5. Overlapping Standards. Required esplanades may count toward requirements for interior courtyards or colonnades; provided, that the standards for both types of open spaces are met. Tenant spaces in streetfront buildings that have streetside pedestrian access are not subject to the interior courtyard or colonnade requirements.

6. Fixtures and Furnishings. Required open space shall be furnished with seating areas in the form of benches, tables and/or sitting walls, with the equivalent of one seat for every 200 square feet of open space area.

7. Landscaping. Required open space shall include landscaping in the form of lawn, planters and/or landscape beds of sufficient size and spacing to provide an even distribution of color, greenery and/or shade throughout the open space area without impinging on the active use of the open space area.

8. Lighting. Open space areas shall be illuminated with downward directional pedestrian scale lighting, ensuring minimum average lighting levels of 0.5 footcandles or 5.38 lux, and not to exceed 1.85 footcandles or 20 lux.

9. Amenities. Each independent or isolated area of required open space shall include at least three of the following pedestrian elements:

• Greater than 10 percent of the total area with overhead weather protection.

• Drinking fountain.

• Sculptural art.

• Water feature.

• Ornamental unit paving. Permeable surfaces are required where feasible.

• Retention of trees greater than six-inch diameter at breast height (dbh).

• Greater than 30 percent of total area in landscaping.

(Ord. 2017-564 § 19).

18.15.140 Accessory drive-through provisions.

A drive-through is allowed in association with a permitted use, subject to the following conditions:

A. Drive-through facilities and stacking lanes shall not be located within 50 feet of a street right-of-way. At a minimum, a Type III landscaping buffer or similar screen shall be used to soften the visual impact of the drive-through amenity and stacking lanes from adjacent properties.

B. Vehicular stacking lanes must be provided pursuant to NMC 18.18.090 and additionally may not be adjacent to interior pedestrian pathways. A physical separation such as landscaping, raised planter, or similar must be provided to be considered nonadjacent.

C. The applicant must additionally demonstrate that:

1. The characteristics of the drive-through, including sound, light, signage, and vehicular traffic patterns, will be consistent with the pedestrian orientation of the downtown zones and will not be unreasonably incompatible with the types of uses permitted in surrounding areas;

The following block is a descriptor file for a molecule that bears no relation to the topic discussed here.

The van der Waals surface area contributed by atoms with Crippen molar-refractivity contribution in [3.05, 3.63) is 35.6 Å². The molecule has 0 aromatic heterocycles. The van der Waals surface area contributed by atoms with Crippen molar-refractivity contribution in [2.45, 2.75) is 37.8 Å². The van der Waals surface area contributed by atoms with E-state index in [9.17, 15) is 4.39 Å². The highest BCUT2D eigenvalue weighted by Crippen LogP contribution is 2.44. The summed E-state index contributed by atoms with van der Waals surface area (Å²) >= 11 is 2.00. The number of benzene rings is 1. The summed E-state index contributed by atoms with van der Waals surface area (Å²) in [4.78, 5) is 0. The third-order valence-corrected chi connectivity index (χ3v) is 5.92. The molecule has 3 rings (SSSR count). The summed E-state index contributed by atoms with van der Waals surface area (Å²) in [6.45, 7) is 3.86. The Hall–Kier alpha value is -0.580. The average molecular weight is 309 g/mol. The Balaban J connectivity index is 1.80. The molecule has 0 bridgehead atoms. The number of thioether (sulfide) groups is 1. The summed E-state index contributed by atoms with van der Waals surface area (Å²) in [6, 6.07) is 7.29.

2. The drive-through will not materially endanger the health, safety and welfare of the community;

3. The drive-through is such that pedestrian and vehicular traffic associated with the use will not be hazardous or conflict with existing and anticipated traffic in the neighborhood;

4. The location, size and height of buildings, structures, walls and fences, and screening vegetation for the drive-through shall not hinder or discourage the appropriate development or use of neighboring properties. (Ord. 2017-564 § 19).

18.15.150 Downtown parking provisions – Downtown core and downtown transition zones.

A. Nonresidential Development. Parking for all nonresidential development in the downtown zones shall be provided as specified in NMC 18.18.030(F).

B. Residential Development. Parking for all residential development in the downtown zones shall be provided as follows:

Land Use

Minimum Parking Spaces Required

One-bedroom or studio unit

1.2 per dwelling unit*

Two-bedroom unit

1.6 per dwelling unit*

Three or more bedroom unit

2.0 per dwelling unit*

Other residential unit types

As specified in NMC 18.18.030(F)

*Plus one extra space for every 10 dwelling units rounded upward to the nearest multiple of 10.

C. Designated and Reserved Residential Parking Spaces. Required parking for residential dwelling units shall be located in areas separate from parking for other on-site uses, and shall be reserved for use of the residential tenants on the site. Required residential parking spaces shall not be let out or used for other uses on the site, for uses on abutting sites, or for commuter parking. (Ord. 2017-564 § 19).

18.15.160 Location of parking.

To reduce the visual impact of parking and enhance the pedestrian experience, parking shall be located under, behind or to the side of buildings.

(Ord. 2017-564 § 19).

18.15.170 Driveway access and curb cuts.

To maintain a continuous sidewalk, driveway access shall be minimized as follows:

A. Distance between curb cuts should not be less than 300 feet along any single parcel frontage unless no other access is reasonably available, as determined by the director.

B. The sidewalk pattern and material shall continue across the driveway.

C. Adjacent developments should share driveways to the greatest extent possible (cross-over agreements between properties are strongly encouraged).

D. A two-way driveway shall not exceed 24 feet in width and no single lane driveway shall exceed 12 feet in width.

(Ord. 2017-564 § 19).